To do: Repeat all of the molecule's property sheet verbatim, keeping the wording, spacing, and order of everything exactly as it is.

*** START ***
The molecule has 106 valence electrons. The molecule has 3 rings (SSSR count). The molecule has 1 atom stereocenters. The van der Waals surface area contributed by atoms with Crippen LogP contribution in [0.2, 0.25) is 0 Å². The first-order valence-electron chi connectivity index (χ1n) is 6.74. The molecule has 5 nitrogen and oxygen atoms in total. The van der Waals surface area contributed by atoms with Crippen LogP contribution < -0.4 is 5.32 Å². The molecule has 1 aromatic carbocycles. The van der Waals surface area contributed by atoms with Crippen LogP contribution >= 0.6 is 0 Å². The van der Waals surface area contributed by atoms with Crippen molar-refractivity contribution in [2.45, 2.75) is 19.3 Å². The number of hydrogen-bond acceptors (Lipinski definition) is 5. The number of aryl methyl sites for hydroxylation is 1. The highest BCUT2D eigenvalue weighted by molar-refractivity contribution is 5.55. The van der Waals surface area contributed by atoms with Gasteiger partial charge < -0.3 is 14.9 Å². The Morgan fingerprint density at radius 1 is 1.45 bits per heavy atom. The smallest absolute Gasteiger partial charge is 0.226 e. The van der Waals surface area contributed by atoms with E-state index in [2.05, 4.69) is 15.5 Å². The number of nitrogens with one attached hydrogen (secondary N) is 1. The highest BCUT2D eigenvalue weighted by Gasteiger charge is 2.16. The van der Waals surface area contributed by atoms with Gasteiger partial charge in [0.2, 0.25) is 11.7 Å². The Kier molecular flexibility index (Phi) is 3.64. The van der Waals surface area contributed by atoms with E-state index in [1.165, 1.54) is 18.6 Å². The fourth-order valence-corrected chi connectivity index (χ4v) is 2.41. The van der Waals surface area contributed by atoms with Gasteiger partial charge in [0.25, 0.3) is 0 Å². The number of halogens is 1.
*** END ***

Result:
The molecule has 106 valence electrons. The molecule has 3 rings (SSSR count). The molecule has 1 atom stereocenters. The van der Waals surface area contributed by atoms with Crippen LogP contribution in [0.2, 0.25) is 0 Å². The first-order valence-electron chi connectivity index (χ1n) is 6.74. The molecule has 5 nitrogen and oxygen atoms in total. The van der Waals surface area contributed by atoms with Crippen LogP contribution < -0.4 is 5.32 Å². The molecule has 1 aromatic carbocycles. The van der Waals surface area contributed by atoms with Crippen LogP contribution >= 0.6 is 0 Å². The van der Waals surface area contributed by atoms with Crippen molar-refractivity contribution in [2.45, 2.75) is 19.3 Å². The number of hydrogen-bond acceptors (Lipinski definition) is 5. The number of aryl methyl sites for hydroxylation is 1. The highest BCUT2D eigenvalue weighted by molar-refractivity contribution is 5.55. The van der Waals surface area contributed by atoms with Gasteiger partial charge < -0.3 is 14.9 Å². The Morgan fingerprint density at radius 1 is 1.45 bits per heavy atom. The smallest absolute Gasteiger partial charge is 0.226 e. The van der Waals surface area contributed by atoms with E-state index in [2.05, 4.69) is 15.5 Å². The number of nitrogens with one attached hydrogen (secondary N) is 1. The highest BCUT2D eigenvalue weighted by Gasteiger charge is 2.16. The van der Waals surface area contributed by atoms with Gasteiger partial charge in [0.2, 0.25) is 11.7 Å². The Kier molecular flexibility index (Phi) is 3.64. The van der Waals surface area contributed by atoms with E-state index in [1.165, 1.54) is 18.6 Å². The fourth-order valence-corrected chi connectivity index (χ4v) is 2.41. The van der Waals surface area contributed by atoms with Gasteiger partial charge in [0.25, 0.3) is 0 Å². The number of halogens is 1.